Cops crack bagrut leak case

Suspects named include Education Ministry exam writer, teacher.

By ABE SELIG
May 30, 2010 19:15
3 minute read.
Students at Hebrew University.

StudentsAtHebrewU311. (photo credit: Ariel Jerozolimski)

A week after it was revealed that answers to the national math bagrut (matriculation exam) had been leaked to students prior to the exam, the Israel Police Fraud and Investigations unit on Sunday released for publication details of the affair, including the identities of two main suspects in the case – an Education Ministry employee and a prep-school teacher – both of whom were released from police custody on Sunday afternoon under restrictive conditions.

According to investigators, Rachel Kedem, a member of the Education Ministry committee in charge of formulating the mathematics bagrut, supplied Haifa-area teacher Erez Cohen with a number of answer sheets for the test, which he then passed on to one of his pupils, Kyril Rohovitch.

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Both Kedem and Cohen, who were released on Sunday, are now awaiting indictments for their roles in the leak, and are expected to be charged in the coming days.

Cohen, who works as teacher at a preparatory academy at Haifa's Technion University and also as a private tutor for the math bagrut exam, was seen running out of the Israel Police Moriah compound in Jerusalem's Talpiyot neighborhood on Sunday afternoon, wearing a snow hat and a green hoodie, in an apparent attempt to give the waiting crowd of reporters the slip.

Dashing into a nearby home improvement center, Cohen then hid from photographers in the store's bathroom before finally emerging with his face covered. Both he and Kedem, who exited the building shortly thereafter, refused to speak with reporters.

Nonetheless, police allege that after Kedem gave the answer sheets to Cohen and he passed them on to Rohovitch, the latter, together with his brother, then copied and sold the materials, which police believe may have found their way into the hands of "hundreds" of additional pupils.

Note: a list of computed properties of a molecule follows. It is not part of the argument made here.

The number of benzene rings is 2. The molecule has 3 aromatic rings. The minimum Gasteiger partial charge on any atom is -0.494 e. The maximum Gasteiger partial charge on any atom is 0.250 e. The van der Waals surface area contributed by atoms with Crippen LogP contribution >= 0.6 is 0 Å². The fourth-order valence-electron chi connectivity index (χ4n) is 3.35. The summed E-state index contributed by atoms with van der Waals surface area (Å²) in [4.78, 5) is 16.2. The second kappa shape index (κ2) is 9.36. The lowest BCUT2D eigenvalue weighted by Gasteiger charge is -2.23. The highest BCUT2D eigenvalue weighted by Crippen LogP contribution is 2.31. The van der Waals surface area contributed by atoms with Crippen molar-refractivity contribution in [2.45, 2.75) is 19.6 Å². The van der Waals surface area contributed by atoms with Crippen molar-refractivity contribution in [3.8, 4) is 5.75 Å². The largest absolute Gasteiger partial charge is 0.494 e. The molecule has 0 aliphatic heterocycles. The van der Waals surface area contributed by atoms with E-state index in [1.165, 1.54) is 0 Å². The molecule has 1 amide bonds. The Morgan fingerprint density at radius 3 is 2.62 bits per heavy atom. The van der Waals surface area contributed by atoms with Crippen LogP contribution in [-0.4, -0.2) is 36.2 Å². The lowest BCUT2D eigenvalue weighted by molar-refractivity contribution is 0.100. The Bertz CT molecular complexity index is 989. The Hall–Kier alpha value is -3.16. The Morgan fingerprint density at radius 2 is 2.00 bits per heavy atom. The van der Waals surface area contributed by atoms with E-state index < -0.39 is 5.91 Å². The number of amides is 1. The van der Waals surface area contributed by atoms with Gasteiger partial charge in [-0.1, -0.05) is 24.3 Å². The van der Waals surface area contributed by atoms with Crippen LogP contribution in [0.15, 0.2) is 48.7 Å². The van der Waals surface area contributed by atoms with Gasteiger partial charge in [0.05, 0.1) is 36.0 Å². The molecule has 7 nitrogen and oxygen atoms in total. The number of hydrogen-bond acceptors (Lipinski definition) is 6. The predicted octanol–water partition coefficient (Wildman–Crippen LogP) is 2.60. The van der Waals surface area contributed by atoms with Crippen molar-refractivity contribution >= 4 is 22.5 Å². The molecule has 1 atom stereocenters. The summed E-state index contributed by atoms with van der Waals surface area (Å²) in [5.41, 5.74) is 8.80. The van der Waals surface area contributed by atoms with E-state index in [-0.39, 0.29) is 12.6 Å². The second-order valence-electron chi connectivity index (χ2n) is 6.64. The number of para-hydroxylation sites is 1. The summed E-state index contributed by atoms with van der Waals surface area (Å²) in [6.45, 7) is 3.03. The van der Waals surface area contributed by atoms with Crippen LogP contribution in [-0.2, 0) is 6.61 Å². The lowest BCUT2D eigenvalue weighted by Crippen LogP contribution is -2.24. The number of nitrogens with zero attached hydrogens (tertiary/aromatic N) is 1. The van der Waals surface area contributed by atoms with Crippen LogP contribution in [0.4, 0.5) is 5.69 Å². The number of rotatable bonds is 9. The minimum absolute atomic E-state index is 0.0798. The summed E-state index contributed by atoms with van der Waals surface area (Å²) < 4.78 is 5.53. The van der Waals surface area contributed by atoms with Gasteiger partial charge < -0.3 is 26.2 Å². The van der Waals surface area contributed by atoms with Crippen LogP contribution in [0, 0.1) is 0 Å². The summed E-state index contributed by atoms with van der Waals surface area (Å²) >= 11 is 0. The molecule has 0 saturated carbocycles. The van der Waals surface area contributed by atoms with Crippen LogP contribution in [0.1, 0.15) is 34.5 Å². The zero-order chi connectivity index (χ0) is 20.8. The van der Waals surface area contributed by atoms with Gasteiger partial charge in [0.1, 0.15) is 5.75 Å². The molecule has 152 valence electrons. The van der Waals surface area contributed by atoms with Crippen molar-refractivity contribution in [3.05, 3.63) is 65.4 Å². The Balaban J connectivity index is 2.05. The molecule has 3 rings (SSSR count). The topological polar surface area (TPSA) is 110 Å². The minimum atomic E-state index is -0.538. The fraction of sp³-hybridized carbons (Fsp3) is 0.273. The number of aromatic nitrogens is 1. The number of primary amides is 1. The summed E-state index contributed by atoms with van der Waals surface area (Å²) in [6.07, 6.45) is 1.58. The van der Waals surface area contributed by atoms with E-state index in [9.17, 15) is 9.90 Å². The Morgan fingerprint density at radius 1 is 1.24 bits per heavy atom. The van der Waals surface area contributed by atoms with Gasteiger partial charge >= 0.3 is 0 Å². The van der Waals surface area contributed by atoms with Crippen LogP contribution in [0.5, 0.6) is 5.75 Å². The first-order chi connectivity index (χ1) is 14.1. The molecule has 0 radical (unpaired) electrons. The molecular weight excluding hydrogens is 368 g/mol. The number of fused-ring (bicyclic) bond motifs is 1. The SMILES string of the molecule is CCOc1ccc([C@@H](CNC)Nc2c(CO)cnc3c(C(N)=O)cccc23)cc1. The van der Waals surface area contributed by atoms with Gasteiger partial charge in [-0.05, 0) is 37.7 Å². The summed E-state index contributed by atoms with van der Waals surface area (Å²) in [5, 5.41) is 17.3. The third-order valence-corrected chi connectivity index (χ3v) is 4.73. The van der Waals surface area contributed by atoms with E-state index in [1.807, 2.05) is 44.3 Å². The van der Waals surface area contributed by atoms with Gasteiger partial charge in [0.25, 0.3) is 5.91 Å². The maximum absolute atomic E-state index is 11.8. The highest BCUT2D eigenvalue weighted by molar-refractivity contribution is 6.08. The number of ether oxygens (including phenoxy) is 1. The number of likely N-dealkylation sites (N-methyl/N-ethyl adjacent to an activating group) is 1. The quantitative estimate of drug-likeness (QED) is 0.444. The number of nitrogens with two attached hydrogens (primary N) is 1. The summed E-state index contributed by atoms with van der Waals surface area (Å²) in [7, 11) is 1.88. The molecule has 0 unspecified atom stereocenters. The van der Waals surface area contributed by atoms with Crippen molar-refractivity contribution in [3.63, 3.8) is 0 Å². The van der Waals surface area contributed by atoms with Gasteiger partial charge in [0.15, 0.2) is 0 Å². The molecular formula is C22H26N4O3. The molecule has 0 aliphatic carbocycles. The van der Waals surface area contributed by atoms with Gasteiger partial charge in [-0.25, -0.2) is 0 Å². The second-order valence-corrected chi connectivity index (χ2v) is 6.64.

Investigators also believe that from the Rohovitch brothers, the answer sheets spread virally, from one friend to another, by hand and over the Internet, in an intricate and secretive process that saw duplicate answer sheets being sold for hundreds of shekels each.

While investigators said that they did not believe Kedem or Cohen had been spurred by financial motives, they did say that once the materials found their way into the pupils' hands, prices for the answer sheet peaked somewhere around NIS 1,500 and that after questioning "dozens" of suspects in the case, they were now looking into whether or not answers for the winter 2010 math bagrut had been similarly leaked.

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Revelations of the leak initially sowed panic in the halls of the Education Ministry last Sunday, the night before the exam had been scheduled to take place.

After deliberating over the situation late into the night, the ministry finally decided to postpone the exam for one day and filed a formal complaint with police, which led to the days-long investigation over the source of the leak.

The following day, ministry officials announced that a replacement test would be administered, and that version of the exam, which pupils took last Tuesday, was made available to teachers via the Internet.

However, heavy web traffic saw the ministry site crash on Tuesday morning as teachers scrambled to download the exam. Additionally, teachers and pupils alike have alleged that the updated version of the test was much more difficult than they had anticipated and were concerned that the entire situation had negatively affected pupils' scores on the exam.

Nevertheless, Education Ministry officials have dismissed those concerns over recent days, with both the ministry's Director General, Dr. Shimshon Shoshani, and Education Minister Gideon Sa'ar, telling reporters that the leak and its aftermath "presented the ministry with a near-impossible challenge, which was met with success."


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